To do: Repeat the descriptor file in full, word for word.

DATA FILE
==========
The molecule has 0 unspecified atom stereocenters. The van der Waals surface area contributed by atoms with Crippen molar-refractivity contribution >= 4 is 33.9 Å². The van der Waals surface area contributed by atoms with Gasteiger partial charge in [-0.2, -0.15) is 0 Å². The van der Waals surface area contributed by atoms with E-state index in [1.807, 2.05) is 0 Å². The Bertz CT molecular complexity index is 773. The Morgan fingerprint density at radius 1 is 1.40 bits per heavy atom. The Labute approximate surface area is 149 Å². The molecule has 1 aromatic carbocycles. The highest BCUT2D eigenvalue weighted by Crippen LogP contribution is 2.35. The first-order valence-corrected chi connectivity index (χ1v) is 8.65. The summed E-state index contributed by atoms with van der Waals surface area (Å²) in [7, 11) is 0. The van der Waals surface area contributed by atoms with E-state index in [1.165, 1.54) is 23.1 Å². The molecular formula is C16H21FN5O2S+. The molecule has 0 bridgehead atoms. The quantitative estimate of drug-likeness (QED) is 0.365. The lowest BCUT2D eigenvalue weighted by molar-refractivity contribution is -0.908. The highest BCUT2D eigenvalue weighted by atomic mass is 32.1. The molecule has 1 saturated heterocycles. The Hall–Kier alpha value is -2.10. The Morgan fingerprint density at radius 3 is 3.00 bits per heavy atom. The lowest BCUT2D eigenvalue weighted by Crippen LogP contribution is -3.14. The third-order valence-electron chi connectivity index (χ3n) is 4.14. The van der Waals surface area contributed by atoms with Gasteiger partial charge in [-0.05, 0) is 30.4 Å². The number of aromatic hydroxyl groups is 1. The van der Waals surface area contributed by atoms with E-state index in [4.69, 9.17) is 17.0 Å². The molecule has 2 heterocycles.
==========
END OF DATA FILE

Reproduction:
The molecule has 0 unspecified atom stereocenters. The van der Waals surface area contributed by atoms with Crippen molar-refractivity contribution >= 4 is 33.9 Å². The van der Waals surface area contributed by atoms with Gasteiger partial charge in [-0.2, -0.15) is 0 Å². The van der Waals surface area contributed by atoms with E-state index in [1.807, 2.05) is 0 Å². The Bertz CT molecular complexity index is 773. The Morgan fingerprint density at radius 1 is 1.40 bits per heavy atom. The Labute approximate surface area is 149 Å². The molecule has 1 aromatic carbocycles. The highest BCUT2D eigenvalue weighted by Crippen LogP contribution is 2.35. The first-order valence-corrected chi connectivity index (χ1v) is 8.65. The summed E-state index contributed by atoms with van der Waals surface area (Å²) in [7, 11) is 0. The van der Waals surface area contributed by atoms with E-state index in [1.165, 1.54) is 23.1 Å². The molecular formula is C16H21FN5O2S+. The molecule has 0 bridgehead atoms. The quantitative estimate of drug-likeness (QED) is 0.365. The lowest BCUT2D eigenvalue weighted by molar-refractivity contribution is -0.908. The highest BCUT2D eigenvalue weighted by atomic mass is 32.1. The molecule has 1 saturated heterocycles. The Hall–Kier alpha value is -2.10. The Morgan fingerprint density at radius 3 is 3.00 bits per heavy atom. The lowest BCUT2D eigenvalue weighted by Crippen LogP contribution is -3.14. The third-order valence-electron chi connectivity index (χ3n) is 4.14. The van der Waals surface area contributed by atoms with Gasteiger partial charge in [-0.05, 0) is 30.4 Å². The number of aromatic hydroxyl groups is 1. The van der Waals surface area contributed by atoms with E-state index in [4.69, 9.17) is 17.0 Å². The molecule has 2 heterocycles.